Baghdad

Barbarians at the Gates of Baghdad

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How long can Iraq’s besieged forces hold out against the Islamic State?

BY Susannah George OCTOBER 21, 2014

BAGHDAD Speaking from a base besieged by Islamic State fighters, a police lieutenant in Anbar province painted a grim picture of the Iraqi government‘s faltering hold on this restive western region. Surrounded on all sides, he expects the jihadi group to be within firing range any day now.

Sitting just to the west of Hit, a small town along a key highway connecting the city of Haditha to Anbar’s provincial capital of Ramadi, al-Asad is the largest military base in Anbar and one of just two that remain in government control. Last week, after first attacking the eastern edge of Hit with suicide bombers, Islamic State militants overran the town. The United Nations says the ensuing clashes displaced more than 180,000 people. Read the rest of this entry »

Iran’s nuclear shell game

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The Institute for Science and International Security (ISIS) presented the satellite images above on Thursday as evidence that Iran is continuing its efforts to destroy evidence of the existence of nuclear weapons development activity at its Parchin military base.

The UN nuclear watchdog stated that “based on satellite imagery, at this location, where virtually no activity had been observed for a number of years, the buildings of interest to the Agency are now subject to extensive activities that could hamper the Agency’s ability to undertake effective verification.”

 

Western envoys who attended Wednesday’s briefing said that two small side buildings at the Parchin military facility had been removed and ISIS said that they “have been completely razed.”

 

The disclosure followed inconclusive talks between Iran and six world powers in Baghdad last week to address concerns about the nature of its nuclear activities, which Iran says are aimed at generating electricity. Read the rest of this entry »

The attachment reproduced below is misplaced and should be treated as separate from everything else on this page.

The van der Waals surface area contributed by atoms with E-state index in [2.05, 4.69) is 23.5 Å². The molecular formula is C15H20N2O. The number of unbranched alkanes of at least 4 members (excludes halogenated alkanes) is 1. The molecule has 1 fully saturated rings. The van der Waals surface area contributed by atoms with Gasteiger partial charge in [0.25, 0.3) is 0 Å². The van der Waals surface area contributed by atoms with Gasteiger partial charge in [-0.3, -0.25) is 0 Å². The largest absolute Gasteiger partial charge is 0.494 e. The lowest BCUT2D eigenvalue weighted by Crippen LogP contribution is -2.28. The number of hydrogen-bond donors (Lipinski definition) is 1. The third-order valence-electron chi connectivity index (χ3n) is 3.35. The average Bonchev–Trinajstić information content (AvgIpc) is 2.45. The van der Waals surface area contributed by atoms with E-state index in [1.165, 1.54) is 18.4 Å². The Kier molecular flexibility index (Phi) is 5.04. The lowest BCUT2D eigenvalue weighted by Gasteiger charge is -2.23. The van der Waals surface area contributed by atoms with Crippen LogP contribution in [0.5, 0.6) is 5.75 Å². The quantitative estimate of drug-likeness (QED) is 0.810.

Report: Minister cancels US-Iraq-Turkey counterterrorism meeting

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Iraqi Prime Minister Nouri al-Maliki (Photo: AP)

29 January 2012 / TODAY’S ZAMAN, ANKARA

Turkey’s interior minister has cancelled a Baghdad trip to join a trilateral meeting between Turkey, Iraq and the US to combat terrorism in the region, on the grounds that ties are strained between Turkey and Iraq following the Iraqi prime minister’s accusations that Turkey has intervened in Iraqi politics, the Turkish Milliyet daily reported on Sunday.

Interior Minister İdris Naim Şahin cancelled a visit he was going to make to Baghdad to participate in the trilateral working group, although the trilateral initiative plays an important role in curbing Kurdistan Workers’ Party (PKK) terrorist attacks in Turkey, which are launched from the Iraqi-Turkish border, Milliyet reported. Şahin’s cancellation of the crucial visit was reported to be the result of Turkey’s deteriorating relations with Iraqi Prime Minister Nouri al-Maliki. Turkish officials have called him “a thorn in Iraqi politics,” following his attack on Turkey for urging reconciliation with Sunni and Kurdish blocs. Maliki interpreted this as an intervention in the domestic politics of Iraq.